Dennis Mitchell

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Dennis Mitchell
Personal information
Full name Dennis Allen Mitchell
Nationality  United States
Born (1966-02-20) February 20, 1966 (age 48)
Havelock, North Carolina
Height 5 ft 9 in (1.75 m)
Weight 154 lb (70 kg)
Sport
Sport Track and field
Event(s) 100 meters
College team University of Florida

Dennis Allen Mitchell (born February 20, 1966) is a former American college and international track and field athlete, whose team won the gold medal in the 4 x 100 meters relay race at the 1992 Summer Olympics.

Athletic career[edit]

Mitchell was born in Havelock, North Carolina. He received an athletic scholarship to attend the University of Florida in Gainesville, Florida, where he ran for the Florida Gators track and field team in National Collegiate Athletic Association (NCAA) competition from 1986 to 1989. At Florida, Mitchell was coached by Joe Walker (now at Ole Miss). Mitchell placed fourth in the 100 meters race at the 1988 Summer Olympics and missed a probable gold medal in the 4 x 100 meters relay race, because the American team was disqualified in the early heats, after the baton pass between teammates Calvin Smith and Lee McNeill was completed outside the exchange zone. In 1989, Mitchell won the NCAA championships in 200 meters race, and he was inducted into the University of Florida Athletic Hall of Fame as a "Gator Great" in 2005.[2][3]

In 1991, just a month before the World Championships, Mitchell set his first world record in the 4 x 100 meters relay of 37.67 at Zürich. At the World Championships, Mitchell was again a member of the American 4 x 100 meters relay team, in which he set a new world record of 37.50 in the final. Mitchell also won a bronze medal in the individual 100 meters race, just .01 seconds shy of the world record.

In 1992, Mitchell won his first United States National Championships title in the 100 meters (he repeated this victory in 1994 and 1996). At the Barcelona Olympics, Mitchell ran his third world record in 4 x 100 meters relay of 37.40 and won again a bronze medal in the 100 meters race.

At the 1993 World Championships, Mitchell won his third bronze at the international championships in individual 100 meters and his third gold in relay event with a world record, as this time the American team equaled their own world record of 37.40.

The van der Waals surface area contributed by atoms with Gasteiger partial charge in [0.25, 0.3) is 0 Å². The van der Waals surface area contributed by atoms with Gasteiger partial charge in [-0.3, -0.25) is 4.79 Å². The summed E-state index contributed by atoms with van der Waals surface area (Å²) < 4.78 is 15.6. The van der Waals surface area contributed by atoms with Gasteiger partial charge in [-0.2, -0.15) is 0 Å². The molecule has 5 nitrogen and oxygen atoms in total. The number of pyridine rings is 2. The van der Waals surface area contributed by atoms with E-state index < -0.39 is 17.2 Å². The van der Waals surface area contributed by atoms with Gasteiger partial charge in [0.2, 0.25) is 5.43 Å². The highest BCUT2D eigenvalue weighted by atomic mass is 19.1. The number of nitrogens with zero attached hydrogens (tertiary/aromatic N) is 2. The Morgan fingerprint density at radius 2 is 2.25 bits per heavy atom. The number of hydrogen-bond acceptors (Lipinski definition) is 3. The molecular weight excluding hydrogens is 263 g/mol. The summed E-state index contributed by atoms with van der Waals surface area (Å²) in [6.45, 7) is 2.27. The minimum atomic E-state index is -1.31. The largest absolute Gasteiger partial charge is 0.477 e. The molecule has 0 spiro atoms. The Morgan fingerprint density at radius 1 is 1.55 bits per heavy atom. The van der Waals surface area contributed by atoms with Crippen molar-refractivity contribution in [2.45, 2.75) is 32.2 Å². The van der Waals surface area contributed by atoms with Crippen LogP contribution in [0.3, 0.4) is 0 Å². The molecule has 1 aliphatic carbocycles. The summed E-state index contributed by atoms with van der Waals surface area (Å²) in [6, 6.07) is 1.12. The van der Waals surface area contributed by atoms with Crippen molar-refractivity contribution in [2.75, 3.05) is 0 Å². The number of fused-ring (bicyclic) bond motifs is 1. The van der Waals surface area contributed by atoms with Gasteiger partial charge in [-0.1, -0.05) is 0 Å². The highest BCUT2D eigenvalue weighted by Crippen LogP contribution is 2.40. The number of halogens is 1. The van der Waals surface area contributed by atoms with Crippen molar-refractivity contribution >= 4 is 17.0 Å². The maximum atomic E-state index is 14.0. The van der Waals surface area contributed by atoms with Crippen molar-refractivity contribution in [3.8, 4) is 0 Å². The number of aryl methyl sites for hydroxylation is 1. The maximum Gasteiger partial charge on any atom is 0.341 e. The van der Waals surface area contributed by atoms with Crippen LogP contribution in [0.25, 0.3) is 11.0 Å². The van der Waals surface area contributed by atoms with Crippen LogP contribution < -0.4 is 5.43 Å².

Mitchell won a gold medal in 100 meters at the 1994 Goodwill Games, but injured himself in the heats of 100 -meters at the 1995 World Championships. At the 1996 Summer Olympics, Mitchell was fourth in 100 -meters and won a silver medal as a member of the second-place U.S. 4x100-meters relay team.

His personal best for the 100 metres was 9.91 seconds, set in Tokyo in 1991.

Personal life[edit]

Mitchell is married to Damu Cherry-Mitchell, an Olympian in the 100-meter hurdles, and has three children. He coaches with the National Training Center in Clermont, as well as with his own club, Star Athletics.[4] Students range from high-schoolers to Olympic hopefuls.

Doping history[edit]

In 1998, Mitchell was banned by IAAF for two years after a test showed high levels of testosterone. His defense of "five bottles of beer and sex with his wife at least four times . . . it was her birthday, the lady deserved a treat," was accepted by USA Track and Field but not by the IAAF.[5] Mitchell made his final international appearance at the 2001 World Championships, where his team finished first in the 4 x 100 meters relay, but was subsequently disqualified because of BALCO scandal involvement by a teammate.

On May 1, 2008, it was announced that the U.S. government, in its trial against Trevor Graham, would have Mitchell, as well as Antonio Pettigrew as witnesses, with Mitchell to testify that Graham injected him with human growth hormone.[6]

See also[edit]

References[edit]

  1. ^ Teammate Tim Montgomery was later found to have used performance-enhancing drugs and the IAAF disqualified the team.
  2. ^ F Club, Hall of Fame, Gator Greats. Retrieved July 22, 2011.
  3. ^ "Nine Hall of Fame Inductees Announced," GatorZone.com (September 30, 2004). Retrieved July 22, 2011.
  4. ^ http://www.gatorsports.com/article/20100828/ARTICLES/100829408?p=1&tc=pg
  5. ^ "The most corrupt race ever". The Guardian (London). 
  6. ^ Wilson, Duff (3 May 2008). "Gold Medalist Listed as Banned-Drug User". The New York Times. 

External links[edit]

Awards
Preceded by
United States Michael Johnson
Men's Track & Field ESPY Award
1995
Succeeded by
United States Michael Johnson